Big Y and Variants

Variant is another name for a mutation. “Y-DNA mutations used in genetic genealogy are miniscule variations in the Y chromosome that are not connected to any known genetic conditions” [4]. Big Y results report two types of variants: named and unnamed or private variants. To be named, a variant needs to have been found in at least two men. It is possible that an individual has some variants that are unique to him because so far no one else with those variants has tested. These are known as unnamed or private variants.As discussed above, named variants determine the placement of an individual in the Y-haplotree (sometimes known as the "tree of life"). Placement of an individual in the haplotree is somewhat temporary because if he has private variants there is a possibility that someone else who also has those variants will test, the variants will be named, and the individual will be moved to a lower sub-branch below his previous branch.

The "Rule of Three"

From above, we know that a Big Y test for a single individual will define his haplogroup with possible private (unnamed) variants remaining. Testing a second, closely related individual (father, brother, son, etc.), will usually lead to the naming of the private variants (they will now have been found in two men) and will establish their family clade (branch) in the haplotree. A third test of a more distantly related individual (4th cousin or greater) will confirm the main branch for the common ancestor of the larger family group. Testing groups of three men whose relationships are known can help define branching within a surname project. This “Rule of Three” (a concept developed by Bill Wood, administrator of the FTDNA - BigY Facebook Group) will be a part of the testing strategy for our project. Note that it does not matter what order you test the second and third individuals in the group of three men.

I will illustrate the "Rule of Three" concept with my own test, another member's test, and my son's test. I was the first member of the project to do a Big Y test, and my first results assigned me to the R-BY10450 haplogroup. At the time, FTDNA had not yet developed the block tree as a way to present positions on the hapotree, but they had a step chart that gave your relative position and displayed the number of matches you had. Here is my step chart:

You can see I had no matches at R-BY10450, meaning that no other tester had tested positive for the SNP BY10450. R-BY10450 is estimated to have formed about 2,500 years ago, so this information was not really useful for genealogical purposes.

A few other testers came along that refined this estimate somewhat, but they were still too distant to be of use genealogically. Finally, another member of the Ackley project who was a known descendant of Nicholas did a Big Y test, and the two of us matched and established the Nicholas Ackley branch in the haplotree. The block tree now looked like this:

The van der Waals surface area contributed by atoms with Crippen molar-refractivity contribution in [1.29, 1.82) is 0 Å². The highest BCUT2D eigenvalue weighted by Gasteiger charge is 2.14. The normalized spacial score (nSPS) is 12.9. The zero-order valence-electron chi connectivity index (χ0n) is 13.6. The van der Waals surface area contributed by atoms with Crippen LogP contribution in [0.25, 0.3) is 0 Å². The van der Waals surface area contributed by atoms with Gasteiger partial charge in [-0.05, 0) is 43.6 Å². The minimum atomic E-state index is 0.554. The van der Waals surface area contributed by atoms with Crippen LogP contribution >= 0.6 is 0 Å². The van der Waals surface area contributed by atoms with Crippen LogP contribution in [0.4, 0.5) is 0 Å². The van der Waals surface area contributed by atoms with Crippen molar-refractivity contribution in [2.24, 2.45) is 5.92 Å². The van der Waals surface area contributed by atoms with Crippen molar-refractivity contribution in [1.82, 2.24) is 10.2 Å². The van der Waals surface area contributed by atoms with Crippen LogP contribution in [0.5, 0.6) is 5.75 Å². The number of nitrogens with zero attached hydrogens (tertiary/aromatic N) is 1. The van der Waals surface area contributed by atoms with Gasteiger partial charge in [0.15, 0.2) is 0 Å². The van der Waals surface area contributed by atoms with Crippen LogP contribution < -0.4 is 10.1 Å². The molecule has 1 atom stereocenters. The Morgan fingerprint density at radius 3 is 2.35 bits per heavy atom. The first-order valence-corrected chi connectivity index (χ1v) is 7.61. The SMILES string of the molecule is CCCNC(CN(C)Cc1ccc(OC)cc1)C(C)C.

This block tree is showing my branch as R-FGC52286, and indicates that I have one match, which would be the other member of our project. Note that R-FGC52286 is under R-FGC52285, which is under R-BY10450, which was my original branch until more people began testing and getting the variants named. At this point, we have completed the last part of the "Rule of Three", which is to test a more distantly related individual (4th cousin or greater) to confirm the main branch.

Out of curiosity I decided to test my son to complete the "Rule of Three" and establish our own branch on the haplotree. The block tree after his results came in looked like this (sorry for the small, fuzzy text):

My son had all the same private variants I had, so there were now two men who had these variants and they could be named. Our branch was named R-FGC52300 and had five equivalent SNPs that are all shown in the white block on the block tree above. Note that the other member of the Ackley project still shows as R-FGC52286 in this block tree because he still has private variants that have not been named. I will not show his updated block tree, but he subsequently tested one of his sons and all of his private variants were named, establishing their own block under R-FGC52286. I will show the current block tree including that update in a later section.

Current Project Statistics (as of 25 Feb 2023)

  • 24 Ackley men have taken Y-DNA tests
    • 19 known or suspected descendants of Nicholas Ackley
    • 3 descendants of Johan Henrich Eckler
    • 1 New Zealander whose father and known ancestors were born in England
    • 1 Englishman whose father and known ancestors were born in England
  • 13 Big Y tests
    • 12 complete
    • 1 in process
  • 11 STR tests
    • 6 Y-37
    • 3 Y-67
    • 2 Y-111 (All Big Y tests also have Y-111 results)

Current Project Structure

Below is a graphical representation of the groups of testers in the project (again, sorry for the small, fuzzy text). For the purposes of Y-DNA testing, only Nicholas's sons are relevant to the picture, so daughters are not included. The green boxes represent Nicholas's son John and his three sons John, Benjamin, and Nathaniel. The circled numbers under each son give the number of testers who are descendants of each son; in the example of John, there are 4 testers who are descendants of John's son John, while there are none for Benjamin or Nathaniel. Thomas is represented by the purple boxes; there are no descendants of Thomas who have tested. Nathaniel, in red, had no known children. James, in blue, had five sons; there are two descendants of his son Nicholas, two descendants of Nathaniel, and one descendant of Benajah who have tested. There is also one descendant of James whose descendancy from James is not known; this will be discussed in a later section. Finally, there are six descendants of Samuel who have tested; two descendants of his son Elijah, and four whose descendancy from Samuel is not yet known.